CAUP Researchers: M. S. Nanda Kumar
Radiatively driven Rayleigh-Taylor instability candidates around a forming massive star system
The formation of the highest mass stars is thought to be dominated by instabilities resulting from gravitation and radiation. Instabilities due to gravitation are commonly demonstrated by observations of fragmentation, but those due to effects of radiation have thus far not been found. Here I report on the NACO adaptive optics and mid-infrared diffraction-limited VISIR imaging data of an extremely luminous ultra-compact HII region G333.6-0.2. Two infrared sources, one bright in the near-infrared (appearing pointlike) and another in the mid-infrared (resolved with an elliptical shape) are uncovered through this data, which are located at the heart of this region. These infrared sources appear to be embedded in the waist of a bipolar-shaped nebula and UCHII region, the lobes of which are separated by a dark patch. Dense filamentary features with finger/hook morphology are found; they appear to be connected to the two bright infrared sources and the sizes of these hook features are sharply limited to <5000 AU. The observed properties of this target and a large amount of previous data obtained from the literature are compared together with the results of various numerical simulations of high-mass star formation. This comparison favours the interpretation that the finger/hook-like structures likely represent radiatively driven Rayleigh-Taylor instabilities arising in the outflow cavity of a forming high-mass binary star system.
In 1971, Larson & Starrfield (1971, A&A, 13, 190) presented the theoretical challenge encountered to explain the formation of massive stars by accretion. They showed that stars about 20 times the mass of the Sun would emit so much light even as they begin to form, that the pressure from the radiation on the dusty gas around them will become stronger than the gravitational pull and therefore capable of reversing accretion flows. Almost all proposed solutions to this problem are based on the idea of beaming the radiation pressure in preferred directions such as an outflow cavity to reduce the radiation pressure in the disk plane, thus allowing accretion to take place. How exactly this radiation beaming takes place is a matter of huge differences and debate among modern theoretical scenarios.
In 2009, simulations using the ORION adaptive mesh refinement radiation-hydrodynamic code, showed for the first time that radiation, which was considered to be the “problem” is also the agent that gives the “solution”. Radiation is so dense that it imitates a light fluid punching out against the denser overlying dusty gas fluid, as it escapes from the system. In this process, radiation-Rayleigh-Taylor-instabilities (rRTI) develop in the outflow cavity. The instabilities reorganise the dusty gas into low and high density regions, with the low density regions acting like chimneys to vent out the radiation pressure. This process then allows accretion of the denser dusty gas without further resistance thus aiding the formation of the most massive stars. This phenomenon occurs only for a few hundred to thousand years and very close to the forming star, over size scales of a few thousand AU (the distance up to which radiation pressure supersedes gravitational pull). Therefore, observing them would require not only some of the best telescope facilities but also an ideal target in the sky where rRTI would be in action.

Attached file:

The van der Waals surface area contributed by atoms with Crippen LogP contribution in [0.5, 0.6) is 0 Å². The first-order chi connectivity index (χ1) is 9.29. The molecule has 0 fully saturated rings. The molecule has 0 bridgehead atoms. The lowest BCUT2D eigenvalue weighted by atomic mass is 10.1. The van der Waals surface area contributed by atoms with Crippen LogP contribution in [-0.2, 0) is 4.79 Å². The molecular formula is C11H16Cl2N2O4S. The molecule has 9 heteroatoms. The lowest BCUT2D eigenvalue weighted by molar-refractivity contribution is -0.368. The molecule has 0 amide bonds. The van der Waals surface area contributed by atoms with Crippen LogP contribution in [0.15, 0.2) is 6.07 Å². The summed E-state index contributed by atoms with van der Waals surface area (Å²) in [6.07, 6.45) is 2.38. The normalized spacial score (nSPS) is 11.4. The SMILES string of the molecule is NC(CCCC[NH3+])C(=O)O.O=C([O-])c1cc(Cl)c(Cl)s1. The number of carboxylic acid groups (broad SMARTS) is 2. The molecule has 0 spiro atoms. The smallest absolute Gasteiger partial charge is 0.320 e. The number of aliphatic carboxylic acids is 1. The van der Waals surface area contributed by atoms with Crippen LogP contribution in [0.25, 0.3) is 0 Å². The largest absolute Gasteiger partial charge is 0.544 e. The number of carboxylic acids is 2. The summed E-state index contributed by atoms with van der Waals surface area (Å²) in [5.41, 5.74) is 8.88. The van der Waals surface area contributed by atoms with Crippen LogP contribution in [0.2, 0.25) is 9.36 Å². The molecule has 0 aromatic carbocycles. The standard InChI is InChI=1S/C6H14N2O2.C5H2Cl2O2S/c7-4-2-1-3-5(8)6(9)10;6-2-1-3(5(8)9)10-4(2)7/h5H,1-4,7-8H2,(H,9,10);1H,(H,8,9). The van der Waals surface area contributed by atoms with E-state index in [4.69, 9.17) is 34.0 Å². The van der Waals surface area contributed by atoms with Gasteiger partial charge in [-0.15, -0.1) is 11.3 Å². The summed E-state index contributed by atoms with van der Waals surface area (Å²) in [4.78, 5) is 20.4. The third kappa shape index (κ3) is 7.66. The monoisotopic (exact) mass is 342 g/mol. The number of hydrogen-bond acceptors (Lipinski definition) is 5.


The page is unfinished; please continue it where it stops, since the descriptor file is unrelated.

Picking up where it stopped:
The ultra-compact HII region G333.6-0.2, located at 3,6 kpc from the Sun, is a region which is forming massive stars at the present time, and is the third brightest infrared source in the sky, after the centre of our Milky way and the Eta Carina sources. The author analysed infrared adaptive optics data obtained with the NAOS-CONICA instrument on the 8.2m Very Large Telescope Yepun to discover filamentary features in G333.6-0.2 which he suspected to be rRTI. By supplementing with further analysis of a battery of archival data in different wavelengths, taken by the Chandra X-ray Telescope and the Australia Telescope Compact Array, the author shows that the filamentary features are excellent candidates of the difficult to observe radiation-Rayleigh-Taylor-instabilities.
The analysis of this data reveals the presence of an outflow cavity with several tiny filamentary structures with finger/hook morphology which are probably tracing layers of hot ionized gas and/or dust with predominant small particle emission (Fig. 1). These filaments have a mean length of 2268±1044AU and a mean width of 576±108AU. Comparison with results of radiation hydrodynamics simulations shows that there is a striking similarity between the observations and the simulations. The author uses several arguments to “rule out” the likelihood of other possible mechanisms to produce the hook-like features and strongly favour the presence of actual radiation-Rayleigh-Taylor instabilities.
This work therefore opens a major window to solve a four decade astrophysical problem to explain the formation of the most massive stars in our Galaxy. Further, more complex data, using integral field spectroscopy from the Very Large Telescope, is being analysed by the author and his collaborators to study the full structural details of these HII regions.